AN: I do not own.


Gilda returns two days later. It isn't the best timing under the circumstances, but one day was too soon and she doesn't know when he'll vanish again. She doesn't want to miss her chance.

"Hi Harvey," she says quietly. Behind glass he does not move, does not look up, does not give any indication of hearing. Maybe that's fair.

Gilda shifts where she sits. The guards here are very careful—personal belongings get checked at the entrance, visitors are to remain supervised at all times. She wishes they'd let her keep her purse so she'd have something to hold onto. As is, she just clenches her hands in her lap.

"I wanted to tell you I'm sorry," says Gilda. She hesitates, carefully uncurls her fingers. "I'm sorry."

Although his expression doesn't change, she can see Harvey exhale heavily through his nose. Even now, she can't help but find his body English reassuring. This should disturb her. It doesn't.

When she continues, it's like someone else is speaking. "I'm not sure what to do anymore. It feels like we only hurt each other."

A beat. He still won't turn to face her. Sometimes she blames him for this. Right now, she doesn't.

"I'm not leaving," she tells him, and it's a little louder than she'd meant it to be. More subdued, she adds, "I don't want you to leave either."

"It's not up to me," answers Harvey. The words come slow, in the rasp he uses on t.v. to address the public these days. He lifts his right hand and she sees the coin, catches her breath as it moves gently between his fingers.

Finally, he looks. There are dark circles under his good eye, a tension in his brow and mouth that didn't used to be there. It hurts when he smiles. "How about you tell me what's right or wrong this time, hm?"

She sighs. "No, Harvey." A beat. Then, she admits "Even if I wanted to, I can't."

Moments pass. His arm falls, tucking the coin out of view once again. His eyes drift, expression shifting to something uncomfortably neutral. "Then I'm afraid I can't promise you anything. That's just the way it is."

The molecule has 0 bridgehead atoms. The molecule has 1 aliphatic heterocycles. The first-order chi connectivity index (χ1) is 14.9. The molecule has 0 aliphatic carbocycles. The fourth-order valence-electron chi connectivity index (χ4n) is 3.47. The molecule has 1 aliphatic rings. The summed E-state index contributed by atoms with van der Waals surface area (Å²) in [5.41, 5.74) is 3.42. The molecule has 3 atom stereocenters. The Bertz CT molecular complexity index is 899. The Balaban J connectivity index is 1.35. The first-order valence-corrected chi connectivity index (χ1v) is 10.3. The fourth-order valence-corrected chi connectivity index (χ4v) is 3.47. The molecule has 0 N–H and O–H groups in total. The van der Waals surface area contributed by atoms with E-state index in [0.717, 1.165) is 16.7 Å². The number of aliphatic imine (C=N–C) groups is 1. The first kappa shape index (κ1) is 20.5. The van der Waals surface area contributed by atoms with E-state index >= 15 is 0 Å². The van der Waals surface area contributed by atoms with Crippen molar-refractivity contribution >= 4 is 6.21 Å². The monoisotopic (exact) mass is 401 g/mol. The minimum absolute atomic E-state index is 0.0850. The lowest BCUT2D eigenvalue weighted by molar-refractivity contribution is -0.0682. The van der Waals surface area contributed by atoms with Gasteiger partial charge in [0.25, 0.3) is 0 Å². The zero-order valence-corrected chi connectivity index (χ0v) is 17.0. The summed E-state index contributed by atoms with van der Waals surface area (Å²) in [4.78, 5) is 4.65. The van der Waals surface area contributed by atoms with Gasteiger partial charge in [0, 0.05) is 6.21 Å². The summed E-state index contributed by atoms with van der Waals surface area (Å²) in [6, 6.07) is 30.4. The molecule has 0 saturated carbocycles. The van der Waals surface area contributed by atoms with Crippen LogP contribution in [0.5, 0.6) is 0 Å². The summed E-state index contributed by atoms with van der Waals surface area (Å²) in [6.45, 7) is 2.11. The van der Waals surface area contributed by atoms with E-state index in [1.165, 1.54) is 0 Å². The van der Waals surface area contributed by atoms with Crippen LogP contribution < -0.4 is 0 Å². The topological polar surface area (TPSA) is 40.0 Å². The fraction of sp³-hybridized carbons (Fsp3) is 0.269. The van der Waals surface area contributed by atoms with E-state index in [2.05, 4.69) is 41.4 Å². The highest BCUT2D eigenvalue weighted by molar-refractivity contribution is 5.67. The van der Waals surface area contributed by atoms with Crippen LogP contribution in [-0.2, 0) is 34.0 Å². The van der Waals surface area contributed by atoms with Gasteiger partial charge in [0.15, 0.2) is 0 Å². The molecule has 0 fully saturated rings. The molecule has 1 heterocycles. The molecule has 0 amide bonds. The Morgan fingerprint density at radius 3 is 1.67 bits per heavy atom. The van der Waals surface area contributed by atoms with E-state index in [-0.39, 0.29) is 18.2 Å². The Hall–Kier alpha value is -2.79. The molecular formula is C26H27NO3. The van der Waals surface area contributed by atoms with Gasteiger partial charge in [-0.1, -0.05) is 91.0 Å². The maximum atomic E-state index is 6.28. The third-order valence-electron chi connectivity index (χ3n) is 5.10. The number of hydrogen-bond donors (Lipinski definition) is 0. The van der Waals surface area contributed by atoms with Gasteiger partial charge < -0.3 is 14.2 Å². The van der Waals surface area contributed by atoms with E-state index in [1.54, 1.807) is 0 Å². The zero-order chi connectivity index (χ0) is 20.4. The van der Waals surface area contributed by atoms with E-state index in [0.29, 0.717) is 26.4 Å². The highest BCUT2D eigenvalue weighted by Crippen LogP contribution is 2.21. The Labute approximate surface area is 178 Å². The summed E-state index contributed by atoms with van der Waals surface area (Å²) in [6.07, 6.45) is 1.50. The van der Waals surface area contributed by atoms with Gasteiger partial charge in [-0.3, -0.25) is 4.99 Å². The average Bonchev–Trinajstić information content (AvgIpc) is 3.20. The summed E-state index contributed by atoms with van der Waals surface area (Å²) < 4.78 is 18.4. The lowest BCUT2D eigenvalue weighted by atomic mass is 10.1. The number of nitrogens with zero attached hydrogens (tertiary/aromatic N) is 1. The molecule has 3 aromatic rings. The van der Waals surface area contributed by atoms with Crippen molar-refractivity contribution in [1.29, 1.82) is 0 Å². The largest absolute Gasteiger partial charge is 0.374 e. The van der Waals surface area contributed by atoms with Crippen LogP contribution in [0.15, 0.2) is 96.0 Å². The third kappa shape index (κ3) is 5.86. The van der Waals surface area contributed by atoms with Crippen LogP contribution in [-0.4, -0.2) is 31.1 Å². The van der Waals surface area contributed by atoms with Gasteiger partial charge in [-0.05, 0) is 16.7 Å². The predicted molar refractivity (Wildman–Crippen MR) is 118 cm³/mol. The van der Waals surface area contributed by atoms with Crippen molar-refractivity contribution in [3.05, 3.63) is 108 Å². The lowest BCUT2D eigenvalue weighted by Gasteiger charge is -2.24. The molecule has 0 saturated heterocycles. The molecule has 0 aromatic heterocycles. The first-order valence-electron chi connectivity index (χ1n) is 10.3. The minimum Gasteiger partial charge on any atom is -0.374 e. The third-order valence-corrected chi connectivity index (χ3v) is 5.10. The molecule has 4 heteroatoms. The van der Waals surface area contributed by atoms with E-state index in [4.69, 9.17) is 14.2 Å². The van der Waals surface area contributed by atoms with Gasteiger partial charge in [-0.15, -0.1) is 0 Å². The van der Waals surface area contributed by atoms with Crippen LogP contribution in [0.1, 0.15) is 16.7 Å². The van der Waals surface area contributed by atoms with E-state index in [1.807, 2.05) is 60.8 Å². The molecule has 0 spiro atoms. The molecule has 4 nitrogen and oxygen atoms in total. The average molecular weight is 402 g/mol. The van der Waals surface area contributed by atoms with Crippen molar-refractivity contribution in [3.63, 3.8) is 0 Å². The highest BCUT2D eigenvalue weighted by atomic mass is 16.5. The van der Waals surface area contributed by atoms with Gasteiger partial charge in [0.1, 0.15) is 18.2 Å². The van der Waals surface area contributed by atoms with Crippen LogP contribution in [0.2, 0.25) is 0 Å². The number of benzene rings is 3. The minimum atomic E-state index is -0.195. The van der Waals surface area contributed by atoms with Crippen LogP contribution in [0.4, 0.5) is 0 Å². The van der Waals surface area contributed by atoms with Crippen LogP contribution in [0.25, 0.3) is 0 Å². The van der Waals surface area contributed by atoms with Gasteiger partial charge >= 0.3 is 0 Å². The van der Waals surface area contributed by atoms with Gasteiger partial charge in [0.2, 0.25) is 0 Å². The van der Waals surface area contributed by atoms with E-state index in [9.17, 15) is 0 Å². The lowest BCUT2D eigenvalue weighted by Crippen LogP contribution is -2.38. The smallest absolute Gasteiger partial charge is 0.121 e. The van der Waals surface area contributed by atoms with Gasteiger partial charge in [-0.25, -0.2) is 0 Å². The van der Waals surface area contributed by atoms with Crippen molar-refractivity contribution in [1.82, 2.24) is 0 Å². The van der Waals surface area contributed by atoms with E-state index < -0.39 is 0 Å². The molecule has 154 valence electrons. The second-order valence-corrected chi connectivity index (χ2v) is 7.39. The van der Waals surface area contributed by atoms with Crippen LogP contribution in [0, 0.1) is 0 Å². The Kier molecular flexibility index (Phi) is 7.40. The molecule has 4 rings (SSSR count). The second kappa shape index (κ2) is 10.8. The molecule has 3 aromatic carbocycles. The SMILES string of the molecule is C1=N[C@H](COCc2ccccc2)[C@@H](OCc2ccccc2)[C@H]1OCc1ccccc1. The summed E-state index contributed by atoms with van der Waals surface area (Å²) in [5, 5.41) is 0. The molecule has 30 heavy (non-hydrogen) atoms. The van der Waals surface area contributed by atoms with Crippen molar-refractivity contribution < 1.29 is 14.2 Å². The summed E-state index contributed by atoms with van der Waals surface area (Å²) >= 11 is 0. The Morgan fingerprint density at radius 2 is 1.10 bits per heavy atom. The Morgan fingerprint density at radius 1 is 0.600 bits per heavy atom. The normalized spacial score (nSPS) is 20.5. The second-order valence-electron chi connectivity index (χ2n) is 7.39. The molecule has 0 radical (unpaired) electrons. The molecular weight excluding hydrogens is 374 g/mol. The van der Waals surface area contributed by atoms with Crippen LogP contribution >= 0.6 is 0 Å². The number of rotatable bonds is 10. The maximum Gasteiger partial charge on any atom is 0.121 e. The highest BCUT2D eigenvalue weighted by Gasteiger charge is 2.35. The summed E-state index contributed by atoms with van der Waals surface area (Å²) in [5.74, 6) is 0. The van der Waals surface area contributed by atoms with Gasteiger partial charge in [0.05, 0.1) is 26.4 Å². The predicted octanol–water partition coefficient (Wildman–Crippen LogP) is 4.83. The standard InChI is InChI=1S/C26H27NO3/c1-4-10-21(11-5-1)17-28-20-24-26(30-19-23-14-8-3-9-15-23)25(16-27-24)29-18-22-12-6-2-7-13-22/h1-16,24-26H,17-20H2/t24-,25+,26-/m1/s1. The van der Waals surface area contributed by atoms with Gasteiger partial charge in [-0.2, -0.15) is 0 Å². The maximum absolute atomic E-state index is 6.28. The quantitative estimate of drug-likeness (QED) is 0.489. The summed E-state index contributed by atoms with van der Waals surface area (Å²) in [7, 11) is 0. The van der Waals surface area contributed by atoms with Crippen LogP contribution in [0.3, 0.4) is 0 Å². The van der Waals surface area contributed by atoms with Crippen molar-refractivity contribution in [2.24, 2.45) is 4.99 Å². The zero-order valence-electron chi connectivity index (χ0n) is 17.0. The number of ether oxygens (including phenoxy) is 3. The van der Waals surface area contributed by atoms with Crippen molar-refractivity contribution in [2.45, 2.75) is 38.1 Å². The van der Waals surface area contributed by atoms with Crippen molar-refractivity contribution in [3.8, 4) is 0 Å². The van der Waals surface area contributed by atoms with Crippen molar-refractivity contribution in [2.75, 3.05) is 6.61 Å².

"I know," she replies, and she hates the way her voice shakes. Gilda breathes, in and out.

When she's ready, she tells him "I miss you."

His good eye closes. He doesn't answer.

"Sometimes I listen to your music while I'm working. I've memorized a few songs, but it sounds terrible when I join in."

His lips twitch. The smile on her own face feels tight, but it isn't unhappy. Not completely.

"I might have stolen your office."

He raises his eyebrow slightly. Without missing a beat, he asks "You didn't redecorate, did you?"

"A little," she replies, "I added some neon and tiger stripes."

The grin that sweeps over his mouth is warm, familiar. He dazzles her with his teeth, ghost of a white knight. She tries to memorize the way his eye creases around the edges.

When Gilda laughs, it fills her chest. "I thought you'd like that."

"I like your taste."

"Mm," she says, looking into her lap. Her expression softens. "It cheers me up, sometimes. Being there."

It takes several moments for him to answer. "I'm glad," he says, and the kindness in it twists like a knife.

She meets his gaze, dark brown against blue. "You haven't died, Harvey. Come home."

Silence. Then, barely more than a whisper, he says "I miss you too, Gilda."